Lazy evaluation is one of those features that has been adopted by many programming languages. The idea is that expressions are only evaluated when their value is needed. It turns out that the result of some expressions is not needed at all even though the program’s execute path appears to suggest so, thus lazy evaluation can reduce a program’s run-time. A classic example of this feature in action is the following simple expression in C:

A && B

The idea is that expression A is evaluated first. Then, expression B is only evaluated if the result of A is 1 (or true) because otherwise the whole expression evaluates to 0 (or false) anyways. In fact, this is written in the semantic description of the logical AND operator in C standard:1

If the first operand compares equal to 0, the second operand is not evaluated.

Interestingly, the compiler does not always take advantage of lazy evaluation to optimize the code as you might expect. For example, consider the following C code:

if (y < 32 && x > (CONSTANT << y))
    return (CONSTANT >> y);
    return CONSTANT;

I compiled that with LLVM for the XCore and got the following. If you are curious, you can use these files to try it out!

  ; Evaluate y < 32
  ldc r2, 32
  lsu r3, r1, r2

  ; Load CONSTANT into a register
  ldw r2, cp[.LCPI0_0]

  ; Evaluate x > (CONSTANT << y)
  shl r11, r2, r1
  lsu r0, r11, r0

  ; Use the expression results
  bt r0, .LBB0_1

So… what happened there? Basically, the compiler evaluated both expressions before making a decision. However, it would have probably been more efficient to evaluate the logical AND lazily.

A consequence of this is that the compiler did not respect the C standard. In fact, other violations of the standard often happen, such as when performing pointer arithmetic. But the compiler gets away with it because there is no obvious observable mistake in the code from the user’s point of view. Of course, the situation would have been very different if the instructions to evaluate x > (CONSTANT << y) had side effects when errors occur. For example, an architecture could raise an exception when bitwise-shifting left by a value greater than the word size e.g. 1 << 64 in a 32-bit machine. For this reason, LLVM backend has a hasSideEffects flag to prevent the compiler from reordering the code in ways that could lead to undesirable, observable behavior.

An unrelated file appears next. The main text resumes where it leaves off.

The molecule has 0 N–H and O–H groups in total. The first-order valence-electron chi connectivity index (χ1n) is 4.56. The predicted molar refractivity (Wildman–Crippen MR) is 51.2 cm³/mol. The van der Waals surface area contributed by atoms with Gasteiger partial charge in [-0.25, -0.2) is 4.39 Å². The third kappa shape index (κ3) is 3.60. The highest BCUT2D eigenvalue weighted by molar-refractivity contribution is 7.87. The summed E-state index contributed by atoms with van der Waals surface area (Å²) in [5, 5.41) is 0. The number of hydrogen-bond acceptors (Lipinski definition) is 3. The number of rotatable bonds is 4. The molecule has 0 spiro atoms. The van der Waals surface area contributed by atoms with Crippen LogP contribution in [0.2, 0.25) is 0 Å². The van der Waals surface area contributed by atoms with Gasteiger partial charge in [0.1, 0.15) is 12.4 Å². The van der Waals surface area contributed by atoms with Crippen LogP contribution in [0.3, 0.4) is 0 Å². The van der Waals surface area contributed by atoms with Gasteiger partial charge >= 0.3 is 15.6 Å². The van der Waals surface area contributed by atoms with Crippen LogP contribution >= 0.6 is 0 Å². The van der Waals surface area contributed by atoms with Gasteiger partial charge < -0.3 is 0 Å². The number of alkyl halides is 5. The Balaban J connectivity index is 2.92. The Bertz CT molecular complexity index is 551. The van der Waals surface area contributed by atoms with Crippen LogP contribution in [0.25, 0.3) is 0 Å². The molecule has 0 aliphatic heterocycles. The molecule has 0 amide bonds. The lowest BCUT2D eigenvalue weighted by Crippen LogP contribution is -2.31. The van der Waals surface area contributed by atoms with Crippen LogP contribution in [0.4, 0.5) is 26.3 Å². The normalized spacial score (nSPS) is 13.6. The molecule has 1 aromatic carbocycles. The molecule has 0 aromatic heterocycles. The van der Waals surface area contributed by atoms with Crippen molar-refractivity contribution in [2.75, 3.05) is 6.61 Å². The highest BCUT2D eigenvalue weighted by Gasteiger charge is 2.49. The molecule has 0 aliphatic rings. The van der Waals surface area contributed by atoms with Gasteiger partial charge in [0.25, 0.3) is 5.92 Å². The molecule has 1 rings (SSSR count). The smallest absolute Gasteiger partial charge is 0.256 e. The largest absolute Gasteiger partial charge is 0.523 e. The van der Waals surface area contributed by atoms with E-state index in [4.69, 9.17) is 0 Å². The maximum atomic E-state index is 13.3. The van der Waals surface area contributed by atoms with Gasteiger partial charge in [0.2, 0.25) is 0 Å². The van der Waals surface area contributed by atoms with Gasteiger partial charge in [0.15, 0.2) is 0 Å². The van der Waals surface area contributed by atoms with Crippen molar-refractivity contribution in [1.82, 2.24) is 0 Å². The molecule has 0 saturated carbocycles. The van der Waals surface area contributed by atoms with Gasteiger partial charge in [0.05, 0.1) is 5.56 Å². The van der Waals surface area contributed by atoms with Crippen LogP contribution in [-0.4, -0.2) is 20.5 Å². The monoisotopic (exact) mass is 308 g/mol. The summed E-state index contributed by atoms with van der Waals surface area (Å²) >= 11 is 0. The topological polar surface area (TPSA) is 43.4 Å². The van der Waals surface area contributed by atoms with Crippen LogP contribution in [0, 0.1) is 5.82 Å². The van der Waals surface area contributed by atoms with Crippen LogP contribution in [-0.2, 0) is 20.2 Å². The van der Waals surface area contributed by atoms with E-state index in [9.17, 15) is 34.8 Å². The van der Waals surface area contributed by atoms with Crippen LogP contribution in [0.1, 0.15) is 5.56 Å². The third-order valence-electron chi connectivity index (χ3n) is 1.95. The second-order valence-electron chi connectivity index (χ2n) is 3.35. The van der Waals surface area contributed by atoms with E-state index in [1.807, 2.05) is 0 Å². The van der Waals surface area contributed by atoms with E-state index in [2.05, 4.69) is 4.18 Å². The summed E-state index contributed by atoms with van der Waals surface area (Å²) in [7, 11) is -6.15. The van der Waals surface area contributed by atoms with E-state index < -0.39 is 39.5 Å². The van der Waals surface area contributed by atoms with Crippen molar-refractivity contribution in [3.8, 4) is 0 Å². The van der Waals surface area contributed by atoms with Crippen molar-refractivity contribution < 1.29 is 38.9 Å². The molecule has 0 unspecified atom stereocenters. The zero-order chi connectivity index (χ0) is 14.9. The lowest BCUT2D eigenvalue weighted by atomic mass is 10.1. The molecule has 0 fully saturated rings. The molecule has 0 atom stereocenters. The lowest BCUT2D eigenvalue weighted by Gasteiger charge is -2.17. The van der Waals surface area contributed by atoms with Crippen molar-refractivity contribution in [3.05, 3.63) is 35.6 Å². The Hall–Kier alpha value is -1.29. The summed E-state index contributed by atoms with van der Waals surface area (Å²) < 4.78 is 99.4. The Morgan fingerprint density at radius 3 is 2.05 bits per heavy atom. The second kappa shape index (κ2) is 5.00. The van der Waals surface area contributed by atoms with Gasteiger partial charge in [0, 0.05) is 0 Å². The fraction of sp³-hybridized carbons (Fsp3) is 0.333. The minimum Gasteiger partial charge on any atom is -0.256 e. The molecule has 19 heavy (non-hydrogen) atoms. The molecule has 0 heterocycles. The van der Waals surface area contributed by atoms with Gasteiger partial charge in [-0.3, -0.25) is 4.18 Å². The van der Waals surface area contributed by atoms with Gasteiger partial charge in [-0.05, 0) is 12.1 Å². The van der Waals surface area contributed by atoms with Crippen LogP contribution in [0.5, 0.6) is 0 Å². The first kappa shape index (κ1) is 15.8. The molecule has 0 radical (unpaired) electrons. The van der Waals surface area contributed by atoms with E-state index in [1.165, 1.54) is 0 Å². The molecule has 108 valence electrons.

Compilers do not always evaluate code lazily. More importantly, compilers do not necessarily respect the programming language’s standard – at least not in observable ways. So watch out for situations where this could be a problem, and if you ever write a compiler, make sure you prevent reorderings of the code that lead to observable incorrect behavior.


  1. See Section 6.5.13 in the standard.